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Murray v. Colvin

United States District Court, W.D. New York

March 27, 2015

SUZANNE MURRAY, Plaintiff,
v.
CAROLYN W. COLVIN, Acting Commissioner of Social Security, Defendant.

DECISION and ORDER

MICHAEL A. TELESCA, District Judge.

INTRODUCTION

Plaintiff Suzanne Murray ("Murray") brings this action pursuant to Titles II and XVI of the Social Security Act, (codified at 42 U.S.C. § 401 et. seq., and 42 U.S.C. § 1381 et seq., respectively) claiming that the Commissioner of Social Security improperly denied her application for disability benefits and/or supplemental security income. Specifically, Murray alleges that the decision of Administrative Law Judge ("ALJ") John P. Costello denying plaintiff's application for benefits was erroneous because the ALJ failed to consider all of her impairments in determining her capacity to perform work; improperly determined that plaintiff was not credible; and failed to give appropriate weight to the opinion of plaintiff's treating physician, and the opinion of a consultative examiner.

The Commissioner moves for judgment on the pleadings on grounds that the ALJ's decision was correct, was supported by substantial evidence, and was made in accordance with applicable law. Murray opposes the defendant's motion, and moves for judgment on the pleadings in her favor. For the reasons set forth below, I grant the Commissioner's motion for judgment on the pleadings, and deny plaintiff's motion for judgment on the pleadings.

BACKGROUND

On January 21, 2011, plaintiff Suzanne Murray, a 49 year old former day care provider, applied for Social Security disability benefits and/or supplemental income security benefits claiming that she had become unable to work as of March 3, 2008 due to bulging discs, diabetes, left leg pain, and high blood pressure. Murray was denied benefits on April 13, 2011, and thereafter she requested an administrative hearing which was held on August 20, 2012 before ALJ Costello, at which hearing plaintiff was represented by a non-attorney advocate. At the hearing, plaintiff amended her disability onset date from March 3, 2008 to August 1, 2011.

On the basis of the hearing and the medical record, the ALJ found that although Murray suffered from a number of severe medical impairments including diabetes, degenerative disc disease in the lumbar region, a history of shoulder impingement and obesity, she did not have a disability as defined by 42 U.S.C. § 423(d) or 20 C.F.R. Part 404, Subpart P, Appendix 1 (listing specific impairments that constitute a disability under the Social Security Act), nor did she suffer from any condition or combination of conditions that were equivalent or more severe than any of the listed impairments that constitute a disability. Thereafter, Murray appealed the ALJ's decision to the Social Security Appeals Council, which denied plaintiff's appeal on November 7, 2013. After being granted an extension of time to appeal the decision to this Court, Murray filed the instant action on January 9, 2014.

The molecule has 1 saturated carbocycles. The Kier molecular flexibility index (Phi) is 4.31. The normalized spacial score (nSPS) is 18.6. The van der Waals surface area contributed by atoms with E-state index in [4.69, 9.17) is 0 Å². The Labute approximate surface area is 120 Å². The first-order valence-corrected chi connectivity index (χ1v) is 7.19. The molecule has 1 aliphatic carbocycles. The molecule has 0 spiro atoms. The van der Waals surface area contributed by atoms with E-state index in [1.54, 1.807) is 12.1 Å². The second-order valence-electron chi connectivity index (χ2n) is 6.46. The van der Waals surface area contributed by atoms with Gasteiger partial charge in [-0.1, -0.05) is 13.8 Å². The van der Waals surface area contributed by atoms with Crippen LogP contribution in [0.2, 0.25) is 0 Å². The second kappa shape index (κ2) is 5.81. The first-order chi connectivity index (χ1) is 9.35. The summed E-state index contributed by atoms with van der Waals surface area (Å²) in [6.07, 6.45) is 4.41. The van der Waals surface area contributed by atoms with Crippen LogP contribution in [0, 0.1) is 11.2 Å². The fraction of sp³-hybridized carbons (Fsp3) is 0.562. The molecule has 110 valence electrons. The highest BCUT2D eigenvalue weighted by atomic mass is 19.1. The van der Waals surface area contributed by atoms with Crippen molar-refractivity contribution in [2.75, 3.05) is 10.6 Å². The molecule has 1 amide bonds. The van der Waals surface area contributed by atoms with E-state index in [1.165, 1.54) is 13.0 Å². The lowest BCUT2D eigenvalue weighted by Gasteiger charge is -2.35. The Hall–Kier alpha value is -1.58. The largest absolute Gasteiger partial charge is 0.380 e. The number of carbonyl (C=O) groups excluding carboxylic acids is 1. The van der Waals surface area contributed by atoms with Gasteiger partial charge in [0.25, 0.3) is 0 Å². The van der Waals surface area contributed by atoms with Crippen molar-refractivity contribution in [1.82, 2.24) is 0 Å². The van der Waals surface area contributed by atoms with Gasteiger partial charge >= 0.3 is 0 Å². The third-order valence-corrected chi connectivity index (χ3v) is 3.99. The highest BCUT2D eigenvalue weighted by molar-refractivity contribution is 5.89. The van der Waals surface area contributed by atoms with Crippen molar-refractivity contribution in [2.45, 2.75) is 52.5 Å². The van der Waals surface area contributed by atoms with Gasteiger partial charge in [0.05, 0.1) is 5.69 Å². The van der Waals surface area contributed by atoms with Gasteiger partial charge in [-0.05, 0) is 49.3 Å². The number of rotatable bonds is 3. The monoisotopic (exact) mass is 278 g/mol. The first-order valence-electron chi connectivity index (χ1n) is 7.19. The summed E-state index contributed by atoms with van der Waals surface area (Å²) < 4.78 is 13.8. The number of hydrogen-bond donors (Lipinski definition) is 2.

DISCUSSION

I. Jurisdiction and Scope of Review

42 U.S.C. § 405(g) grants jurisdiction to district courts to hear claims based on the denial of Social Security benefits. Additionally, the section directs that when considering such a claim, the court must accept the findings of fact made by the Commissioner, provided that such findings are supported by substantial evidence in the record. Substantial evidence is defined as "such relevant evidence as a reasonable mind might accept as adequate to support a conclusion." Consolidated Edison Co. v NLRB, 305 U.S. 197, 229 (1938). Section 405(g) thus limits the court's scope of review to determining whether or not the Commissioner's findings were supported by substantial evidence contained in the administrative record. See, Mongeur v. Heckler, 722 F.2d 1033, 1038 (2d Cir. 1983) (finding that the reviewing court does not try a benefits case de novo). The court is also authorized to review the legal standards employed by the Commissioner in evaluating the plaintiff's claim.

The court must "scrutinize the record in its entirety to determine the reasonableness of the decision reached." Lynn v. Schweiker, 565 F.Supp. 265, 267 (S.D. Tex. 1983) (citation omitted). The Commissioner asserts that the ALJ's decision was reasonable and is supported by the evidence in the record, and moves for judgment on the pleadings pursuant to Rule 12(c) of the Federal Rules of Civil Procedure. Under Rule 12(c), judgment on the pleadings may granted where the material facts are undisputed and where judgment on the merits is possible merely by considering the contents of the pleadings. Sellers v. M.C. Floor Crafters, Inc., 842 F.2d 639 (2d Cir. 1988).

The Plaintiff also moves for judgment on the pleadings, contending that the ALJ failed to consider all of her medical impairments, including her alleged impairment of Complex Regional Pain Syndrome, which she claims is a serious impairment that, when considered along with her other impairments, renders her disabled. She further contends that the ALJ improperly failed to give controlling weight to the opinion of her treating primary care physician Dr. William Morehouse, and improperly afforded too much weight to the opinion of a consultative examiner, Dr. Melissa Brown. Finally, plaintiff alleges that the ALJ improperly determined that she was not fully credible with respect to her complaints of pain.

Because I find that the Commissioner's determination denying benefits is supported by substantial evidence, I grant the Commissioner's motion for judgment on the pleadings and deny ...


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